Page 58 - Security Today, March 2022
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Located in Marin County in Northern California, Marin- Health Medical Center is a 327- bed, independent medical facili- ty serving the North Bay community. Since its opening in 1952, MarinHealth Medical Center has seen many changes, including a steady increase in its surrounding popula- tion. New mandates require hospitals to implement various regulations and seismic safety precautions by 2030. This ultimately led to the construction of a state-of-the-art hospital for the North Bay region, and in the fall of 2020, MarinHealth announced the official opening of Oak Pavilion.
Oak Pavilion is a 260,000 square foot, four-story cutting-edge facility focused on patient-centric care with sustainable building design and enhanced safety and security. The pavilion promotes best prac- tices through private and single patient rooms, complete with separate hallways and elevators for staff and visitors. The new design reduces traffic in public areas, protects patient privacy and minimizes potential virus transmissions.
As MarinHealth Medical Center embarked on its $535 million expansion, an important aspect of the project involved designing strategic paths of communication between staff and visitors for the overall improve- ment of workflow and building security.
Expansive in size, the new facility in- cluded an intensive care unit, an emer- gency department triple the size of the previous one, three operating rooms, a maternity care unit with private rooms, and an expanded neonatal intensive care unit. Each of these areas required a system that allows doctors, nurses, and other staff to travel freely between patient areas and waiting areas, while also providing visitors with a simple and secure way to commu- nicate with the staff in each department.
There was also a need for rescue assis- tance towers outside the hospital. These towers provide additional levels of security, and ways for requesting medical assistance.
There are customized call stations in more than 30 anterooms. Anterooms are
containment barriers, separating patient rooms from visitor walkways, designed to minimize contamination and increase pa- tient privacy.
As nurses would be required to request access to anterooms before requesting ac- cess to patient rooms, single-button call stations could not be used in these areas. Rather, the hospital needed flush mount intercoms with multiple call buttons.
When choosing an intercom system for Oak Pavilion, MarinHealth Medical Center required a comprehensive system that could meet the communication needs associated with all locations. They needed intercoms to integrate with the access control system, their CISCO SIP phone system, as well as provide video for en- hanced security and visitor identification. The system needed to be multifaceted and scalable, not only in the quantity of net- worked devices, but also in the paths and destinations of communication.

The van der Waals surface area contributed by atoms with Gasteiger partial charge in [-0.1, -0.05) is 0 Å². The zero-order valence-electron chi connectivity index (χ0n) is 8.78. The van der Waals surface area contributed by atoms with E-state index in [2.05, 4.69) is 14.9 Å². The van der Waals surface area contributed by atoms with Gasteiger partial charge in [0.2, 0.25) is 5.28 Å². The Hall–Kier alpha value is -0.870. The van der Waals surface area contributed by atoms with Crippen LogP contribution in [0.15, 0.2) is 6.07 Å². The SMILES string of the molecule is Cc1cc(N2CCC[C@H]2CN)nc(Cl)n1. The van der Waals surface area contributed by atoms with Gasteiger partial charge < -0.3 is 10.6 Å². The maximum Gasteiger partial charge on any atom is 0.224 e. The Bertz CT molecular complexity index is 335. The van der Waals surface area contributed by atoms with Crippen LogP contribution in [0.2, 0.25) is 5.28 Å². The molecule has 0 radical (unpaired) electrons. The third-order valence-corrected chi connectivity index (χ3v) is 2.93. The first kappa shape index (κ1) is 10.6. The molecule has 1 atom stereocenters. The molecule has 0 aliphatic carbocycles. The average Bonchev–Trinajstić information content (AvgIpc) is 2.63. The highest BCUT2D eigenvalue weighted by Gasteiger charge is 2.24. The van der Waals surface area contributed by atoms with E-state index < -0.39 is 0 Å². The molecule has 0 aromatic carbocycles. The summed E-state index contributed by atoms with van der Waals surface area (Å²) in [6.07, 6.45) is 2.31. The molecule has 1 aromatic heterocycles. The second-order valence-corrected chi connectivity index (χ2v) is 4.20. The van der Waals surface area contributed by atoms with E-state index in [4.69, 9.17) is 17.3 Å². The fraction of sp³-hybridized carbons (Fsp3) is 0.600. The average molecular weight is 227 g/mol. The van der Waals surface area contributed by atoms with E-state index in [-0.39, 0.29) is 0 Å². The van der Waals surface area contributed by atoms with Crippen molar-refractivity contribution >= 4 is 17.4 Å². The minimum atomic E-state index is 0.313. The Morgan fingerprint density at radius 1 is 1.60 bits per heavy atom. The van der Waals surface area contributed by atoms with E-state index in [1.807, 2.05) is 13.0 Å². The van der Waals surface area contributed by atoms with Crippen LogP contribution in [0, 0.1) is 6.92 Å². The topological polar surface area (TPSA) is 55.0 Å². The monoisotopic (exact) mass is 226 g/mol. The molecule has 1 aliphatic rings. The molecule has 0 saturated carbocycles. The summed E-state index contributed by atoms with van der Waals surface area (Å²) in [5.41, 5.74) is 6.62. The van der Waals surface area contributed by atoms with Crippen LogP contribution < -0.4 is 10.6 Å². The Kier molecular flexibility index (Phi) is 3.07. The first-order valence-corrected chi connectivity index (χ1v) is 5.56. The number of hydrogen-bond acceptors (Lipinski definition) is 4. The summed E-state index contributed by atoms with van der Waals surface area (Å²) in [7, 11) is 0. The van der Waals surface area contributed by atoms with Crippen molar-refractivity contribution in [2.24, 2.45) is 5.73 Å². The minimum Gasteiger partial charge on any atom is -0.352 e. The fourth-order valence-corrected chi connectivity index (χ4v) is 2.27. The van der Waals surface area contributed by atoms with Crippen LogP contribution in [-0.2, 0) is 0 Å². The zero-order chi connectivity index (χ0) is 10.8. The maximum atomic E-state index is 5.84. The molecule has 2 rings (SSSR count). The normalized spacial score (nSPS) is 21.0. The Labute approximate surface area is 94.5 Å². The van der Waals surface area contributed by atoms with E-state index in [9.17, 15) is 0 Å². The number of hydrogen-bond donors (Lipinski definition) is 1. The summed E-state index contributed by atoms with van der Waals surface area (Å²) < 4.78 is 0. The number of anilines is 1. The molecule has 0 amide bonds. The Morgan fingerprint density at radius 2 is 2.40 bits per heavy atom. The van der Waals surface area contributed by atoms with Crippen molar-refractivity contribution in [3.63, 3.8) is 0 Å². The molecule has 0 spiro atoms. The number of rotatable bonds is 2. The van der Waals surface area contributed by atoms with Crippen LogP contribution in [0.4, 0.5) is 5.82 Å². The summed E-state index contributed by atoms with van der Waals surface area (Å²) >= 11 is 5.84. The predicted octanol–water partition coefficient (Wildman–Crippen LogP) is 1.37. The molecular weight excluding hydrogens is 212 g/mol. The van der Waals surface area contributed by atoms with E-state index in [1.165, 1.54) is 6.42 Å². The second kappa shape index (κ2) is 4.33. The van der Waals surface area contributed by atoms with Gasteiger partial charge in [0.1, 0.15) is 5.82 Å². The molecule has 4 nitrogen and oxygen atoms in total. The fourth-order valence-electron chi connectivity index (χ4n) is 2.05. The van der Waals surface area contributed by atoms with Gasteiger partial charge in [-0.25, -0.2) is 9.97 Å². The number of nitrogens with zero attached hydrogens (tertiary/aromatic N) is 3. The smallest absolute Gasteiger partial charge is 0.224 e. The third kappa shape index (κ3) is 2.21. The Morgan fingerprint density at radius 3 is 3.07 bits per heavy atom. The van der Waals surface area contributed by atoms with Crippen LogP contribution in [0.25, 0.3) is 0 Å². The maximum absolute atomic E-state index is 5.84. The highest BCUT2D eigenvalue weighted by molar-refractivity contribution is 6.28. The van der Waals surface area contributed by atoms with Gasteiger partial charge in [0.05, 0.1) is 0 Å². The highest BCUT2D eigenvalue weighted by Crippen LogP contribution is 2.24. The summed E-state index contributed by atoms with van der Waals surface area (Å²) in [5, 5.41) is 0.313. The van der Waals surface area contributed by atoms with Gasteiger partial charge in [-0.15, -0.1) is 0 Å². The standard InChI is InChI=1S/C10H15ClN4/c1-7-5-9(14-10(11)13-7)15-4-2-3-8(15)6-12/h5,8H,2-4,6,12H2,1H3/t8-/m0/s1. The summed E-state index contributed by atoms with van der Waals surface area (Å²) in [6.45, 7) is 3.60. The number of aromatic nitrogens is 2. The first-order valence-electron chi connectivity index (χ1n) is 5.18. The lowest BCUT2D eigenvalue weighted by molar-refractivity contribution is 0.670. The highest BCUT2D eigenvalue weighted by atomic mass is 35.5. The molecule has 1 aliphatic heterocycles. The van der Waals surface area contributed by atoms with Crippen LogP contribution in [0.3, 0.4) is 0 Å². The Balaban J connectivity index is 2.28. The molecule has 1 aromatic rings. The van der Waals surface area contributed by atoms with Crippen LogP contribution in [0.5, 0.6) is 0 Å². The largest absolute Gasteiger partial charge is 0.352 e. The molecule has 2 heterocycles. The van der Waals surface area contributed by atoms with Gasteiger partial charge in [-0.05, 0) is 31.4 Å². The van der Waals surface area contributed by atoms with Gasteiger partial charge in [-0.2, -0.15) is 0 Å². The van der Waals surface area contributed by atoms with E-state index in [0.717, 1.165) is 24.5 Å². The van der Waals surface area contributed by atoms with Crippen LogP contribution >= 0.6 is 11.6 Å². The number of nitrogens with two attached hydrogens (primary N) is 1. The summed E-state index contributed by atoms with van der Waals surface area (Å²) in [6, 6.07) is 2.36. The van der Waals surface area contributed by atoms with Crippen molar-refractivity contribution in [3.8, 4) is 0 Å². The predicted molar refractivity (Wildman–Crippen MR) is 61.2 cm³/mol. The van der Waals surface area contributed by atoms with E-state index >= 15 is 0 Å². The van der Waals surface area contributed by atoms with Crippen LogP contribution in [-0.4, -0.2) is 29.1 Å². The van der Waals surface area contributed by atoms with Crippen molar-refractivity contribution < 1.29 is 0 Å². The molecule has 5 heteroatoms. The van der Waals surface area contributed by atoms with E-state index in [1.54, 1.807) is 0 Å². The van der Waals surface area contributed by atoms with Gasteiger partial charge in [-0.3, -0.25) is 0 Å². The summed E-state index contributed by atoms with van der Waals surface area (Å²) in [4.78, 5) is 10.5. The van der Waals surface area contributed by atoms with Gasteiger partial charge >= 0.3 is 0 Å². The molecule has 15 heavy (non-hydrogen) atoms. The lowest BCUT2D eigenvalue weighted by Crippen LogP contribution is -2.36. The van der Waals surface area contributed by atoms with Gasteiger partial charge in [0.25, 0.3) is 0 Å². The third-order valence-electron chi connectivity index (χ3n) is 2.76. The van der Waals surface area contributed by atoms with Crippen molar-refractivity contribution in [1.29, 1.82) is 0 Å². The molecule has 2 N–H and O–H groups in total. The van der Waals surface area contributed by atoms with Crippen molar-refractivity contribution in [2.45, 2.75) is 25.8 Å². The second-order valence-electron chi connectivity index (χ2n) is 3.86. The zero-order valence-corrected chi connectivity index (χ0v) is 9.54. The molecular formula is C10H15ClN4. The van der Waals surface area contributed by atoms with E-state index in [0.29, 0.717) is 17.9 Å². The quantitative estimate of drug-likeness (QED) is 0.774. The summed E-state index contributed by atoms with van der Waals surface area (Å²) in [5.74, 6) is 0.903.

Nick Tournis, IT operations consultant at MarinHealth Medical Center, worked with Aiphone to identify the best solution for meeting the hospital’s needs. The inter- com series that was chosen, encompassed all the different communication needs, as well as provide flexibility for expansion.
“We ended up choosing Aiphone’s IX Series. It was the best option to meet our needs,” Tournis said. “It’s future-focused, networked and features an IP-based sys- tem, all of which are ideal for a state-of- the-art medical facility.”
Aiphone’s IX Series door stations are generally equipped with one button. To meet the needs of Oak Pavilion however, a unique and customized station was cre- ated for the anterooms, adding three extra buttons to each door station. Two buttons were designed for calling the patient room and nurse station. The remaining two but- tons were designed to be customized by the staff, to communicate with priority ar- eas such as the main desk, reception area or any other relevant room in the facility.
Intercom stations were installed in medical and surgical rooms, waiting
rooms, Intensive Care Units (ICU), and Newborn Intensive Care Units (NICU). Many of the call stations in these areas are equipped with card readers that are wired back to the hospital’s access control sys- tem, allowing authorized staff to use their badges to get inside at these locations. The intercom stations in these areas also pro- vide video, allowing for additional moni- toring in cases of suspicious activity.
According to Tournis, the system solves a number of pain points for the hospital, especially in regards to improv- ing visitor and patient experience. When a visitor or patient arrives and pushes an intercom button, a call is made to a pri- mary station, or front desk/lobby area. In cases where the primary station is not answered, Oak Pavilion is also using a roll over feature. This allows the primary call to be transferred to a designated second- ary master station, where authorized staff at that location can determine how the call should be addressed.
Using the Aiphone IX series, Oak Pa- vilion was able to solve their communi- cations needs with one intercom system. The system will address their perimeter access communication needs, provide the standard communication needed in ICUs and NICUs, and it addressed the potential need to make emergency duress calls both inside and outside the facility.
Brad Kamcheff is the marketing manager for Aiphone Corp.
With Brad Kamcheff
A Medical Enhancement

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